An Issue of Order (Or is it?)

Whilst recently listening to a podcast by The Minimalists, the topic turned to adult sons and daughters who had to clear out their deceased family members’ homes. The speakers were discussing how to explain the story of a mother who still had fourteen winter coats in her closet even though she, after many years of living in a cold climate, had moved to the tropical city of her dreams after retirement. The fact that people above the age of 60 protect and appreciate their belongings—never throwing them away in case they’re needed one day and stuffing them into a corner—is perhaps a natural reaction to being brought up by parents who witnessed the war and lived through scarcity or struggled through a similar situation. With alternating volumes, which one of us hasn’t witnessed the random meaningless objects, belongings that we know will never be used, and overcrowding furniture at the homes of our mothers and fathers?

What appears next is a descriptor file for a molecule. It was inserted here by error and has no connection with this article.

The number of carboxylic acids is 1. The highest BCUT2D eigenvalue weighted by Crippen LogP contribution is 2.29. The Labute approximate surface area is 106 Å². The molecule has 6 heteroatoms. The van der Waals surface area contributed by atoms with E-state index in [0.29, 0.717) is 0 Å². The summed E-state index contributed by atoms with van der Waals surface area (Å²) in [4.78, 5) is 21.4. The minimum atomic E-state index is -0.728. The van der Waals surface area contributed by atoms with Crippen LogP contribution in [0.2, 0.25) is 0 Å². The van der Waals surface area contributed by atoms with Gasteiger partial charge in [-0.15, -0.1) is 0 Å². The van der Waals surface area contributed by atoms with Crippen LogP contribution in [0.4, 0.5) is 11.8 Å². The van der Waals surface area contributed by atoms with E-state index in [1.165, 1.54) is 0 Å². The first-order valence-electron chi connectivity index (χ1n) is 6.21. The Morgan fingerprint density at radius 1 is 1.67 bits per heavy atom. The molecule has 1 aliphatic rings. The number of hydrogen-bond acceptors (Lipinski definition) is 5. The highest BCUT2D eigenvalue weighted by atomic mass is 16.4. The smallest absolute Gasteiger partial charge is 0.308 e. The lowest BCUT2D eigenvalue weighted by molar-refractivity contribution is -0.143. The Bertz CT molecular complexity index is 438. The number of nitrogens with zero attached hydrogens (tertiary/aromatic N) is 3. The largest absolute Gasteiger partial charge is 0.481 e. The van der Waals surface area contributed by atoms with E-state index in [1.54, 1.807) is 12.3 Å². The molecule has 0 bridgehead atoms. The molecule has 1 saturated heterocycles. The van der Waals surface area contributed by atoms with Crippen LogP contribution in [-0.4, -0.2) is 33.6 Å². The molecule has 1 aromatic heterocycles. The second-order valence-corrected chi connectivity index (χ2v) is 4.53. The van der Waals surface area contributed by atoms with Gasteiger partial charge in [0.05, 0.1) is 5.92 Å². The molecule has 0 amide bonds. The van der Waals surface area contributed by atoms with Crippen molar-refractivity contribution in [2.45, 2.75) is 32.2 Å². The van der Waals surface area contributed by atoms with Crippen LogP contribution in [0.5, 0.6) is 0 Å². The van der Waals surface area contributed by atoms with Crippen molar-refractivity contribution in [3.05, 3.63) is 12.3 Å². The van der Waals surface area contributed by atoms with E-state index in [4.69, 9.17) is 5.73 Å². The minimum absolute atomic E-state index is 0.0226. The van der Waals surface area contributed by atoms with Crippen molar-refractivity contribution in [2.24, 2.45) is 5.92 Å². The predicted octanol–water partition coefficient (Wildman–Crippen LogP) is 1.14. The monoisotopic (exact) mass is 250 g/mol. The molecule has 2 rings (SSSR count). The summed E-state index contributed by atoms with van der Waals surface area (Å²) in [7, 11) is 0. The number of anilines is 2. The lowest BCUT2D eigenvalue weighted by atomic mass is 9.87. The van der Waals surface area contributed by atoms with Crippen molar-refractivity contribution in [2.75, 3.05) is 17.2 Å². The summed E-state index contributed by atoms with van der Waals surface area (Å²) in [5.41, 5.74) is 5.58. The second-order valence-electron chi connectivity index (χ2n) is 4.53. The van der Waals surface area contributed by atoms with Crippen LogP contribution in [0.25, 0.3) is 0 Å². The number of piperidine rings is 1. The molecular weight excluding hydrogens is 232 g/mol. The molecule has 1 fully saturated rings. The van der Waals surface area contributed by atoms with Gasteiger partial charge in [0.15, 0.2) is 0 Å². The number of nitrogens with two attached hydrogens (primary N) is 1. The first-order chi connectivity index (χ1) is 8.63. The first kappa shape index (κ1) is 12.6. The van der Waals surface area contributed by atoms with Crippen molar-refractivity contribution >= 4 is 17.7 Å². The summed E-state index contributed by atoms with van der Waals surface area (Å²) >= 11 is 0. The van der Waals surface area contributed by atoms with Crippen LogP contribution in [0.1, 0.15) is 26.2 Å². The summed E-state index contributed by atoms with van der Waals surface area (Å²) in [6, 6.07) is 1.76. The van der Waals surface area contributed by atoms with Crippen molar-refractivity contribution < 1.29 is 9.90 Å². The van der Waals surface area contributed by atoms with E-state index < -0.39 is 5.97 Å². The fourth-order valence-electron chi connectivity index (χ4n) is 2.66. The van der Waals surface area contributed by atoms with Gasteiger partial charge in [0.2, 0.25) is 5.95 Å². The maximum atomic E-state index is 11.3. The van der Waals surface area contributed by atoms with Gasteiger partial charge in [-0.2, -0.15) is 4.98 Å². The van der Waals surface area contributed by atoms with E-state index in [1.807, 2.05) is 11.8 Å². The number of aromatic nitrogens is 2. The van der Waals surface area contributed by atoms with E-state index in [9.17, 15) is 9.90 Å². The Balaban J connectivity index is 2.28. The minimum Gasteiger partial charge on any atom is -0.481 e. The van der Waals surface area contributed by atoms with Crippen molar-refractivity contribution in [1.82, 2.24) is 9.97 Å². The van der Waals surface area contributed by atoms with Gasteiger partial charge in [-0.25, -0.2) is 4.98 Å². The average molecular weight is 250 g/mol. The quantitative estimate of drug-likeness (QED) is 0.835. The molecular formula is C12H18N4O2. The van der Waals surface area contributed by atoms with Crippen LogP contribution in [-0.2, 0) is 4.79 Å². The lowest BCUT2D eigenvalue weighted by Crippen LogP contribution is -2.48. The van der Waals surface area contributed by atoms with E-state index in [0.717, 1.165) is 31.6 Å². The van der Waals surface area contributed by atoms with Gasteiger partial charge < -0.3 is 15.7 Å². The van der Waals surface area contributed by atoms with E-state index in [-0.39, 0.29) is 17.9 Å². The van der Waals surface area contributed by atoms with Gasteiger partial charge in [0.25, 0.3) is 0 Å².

And what about the stuff in our homes? Our belongings that live happily in quite the functional closets with a corner designed just for them, becoming invisible because of our eyes that quickly become accustomed to this layout, and fading from our minds as time moves on…

If we’re spending money so that we can be orderly, then perhaps the issue is somewhere else. A psychological state that no boxes, drawers, shelves, packages, extra partitions, chests, and box springs can solve. If it eases our minds that every belonging is neatly placed where it belongs, then we’re definitely an organized person. But perhaps the large effort we spend on being organized is the clearest proof for the fact that we have more stuff than we need.

Put aside the length of your working hours, your work stress, your children’s problems, and your monetary situation. These are not the causes, they are excuses. Living with only the belongings that we use, is an issue of preference. The fact that the belongings we use are also the things we like and value is only a second, more thought-out, and other kind of preference. First, instead of accumulating without thinking (and inevitably gathering, organizing, and categorizing), sift through, separate, and sort out. Every day anew. And once we get used to it, it’s not as difficult as we thought!



Translated by Feride Yalav-Heckeroth

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